Run-off from agricultural land is the biggest contributor of nutrients like phosphorous and nitrogen to lakes and rivers. Those elements feed toxic algae that coats waterways.
The MPCA's standards for those nutrients vary based on the type of waterway.
Mark Tomasek oversees the MPCA's water quality standard rules. He says this is the first time Minnesota has developed standards to cap the amount of nutrients like nitrogen and phosphorous entering the state's lakes and rivers.
"As you get more nutrients, you get excess growth of algae and reduced clarity," said Tomasek. "That impacts recreational use of swimming and other general uses of lakes."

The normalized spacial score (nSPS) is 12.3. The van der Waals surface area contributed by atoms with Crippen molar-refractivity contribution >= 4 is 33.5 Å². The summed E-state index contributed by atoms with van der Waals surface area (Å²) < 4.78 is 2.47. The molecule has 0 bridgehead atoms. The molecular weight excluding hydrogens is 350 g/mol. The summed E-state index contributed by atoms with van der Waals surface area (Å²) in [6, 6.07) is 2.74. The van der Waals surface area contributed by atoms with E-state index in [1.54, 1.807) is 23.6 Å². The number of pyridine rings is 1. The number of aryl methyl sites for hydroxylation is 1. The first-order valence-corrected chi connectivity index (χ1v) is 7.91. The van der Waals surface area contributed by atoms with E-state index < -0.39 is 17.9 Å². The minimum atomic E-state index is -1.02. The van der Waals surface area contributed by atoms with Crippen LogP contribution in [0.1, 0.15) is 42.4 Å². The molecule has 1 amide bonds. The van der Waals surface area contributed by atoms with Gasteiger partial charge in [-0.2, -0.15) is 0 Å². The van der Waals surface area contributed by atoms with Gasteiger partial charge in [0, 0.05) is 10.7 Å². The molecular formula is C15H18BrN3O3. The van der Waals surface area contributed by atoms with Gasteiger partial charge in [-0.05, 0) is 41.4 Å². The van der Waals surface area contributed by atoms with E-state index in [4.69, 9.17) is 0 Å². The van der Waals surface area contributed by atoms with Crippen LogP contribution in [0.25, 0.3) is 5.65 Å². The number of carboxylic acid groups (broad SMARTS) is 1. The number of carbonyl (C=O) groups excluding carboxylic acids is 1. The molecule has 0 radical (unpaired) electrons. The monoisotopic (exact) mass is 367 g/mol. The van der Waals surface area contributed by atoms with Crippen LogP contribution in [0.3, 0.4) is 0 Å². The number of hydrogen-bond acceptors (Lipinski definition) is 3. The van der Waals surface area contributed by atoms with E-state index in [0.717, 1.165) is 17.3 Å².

Tomasek says the agency wrote the country's first water quality standards for two common corn herbicides, acetochlor and metolachor.
"There's two exceedences of the aceochlor standard that have been monitored in the state and none for metolachor," Tomasek said.
The LeSeur River and Beauford Ditch both exceed the standard of 3.6 micrograms per liter. Tomasek says initially that standard was significantly lower but agricultural groups argued for a less stringent standard.
AN overabundance of algae can also de-oxygenate the water, killing fish. Contact with the algae can also be toxic to humans and animals.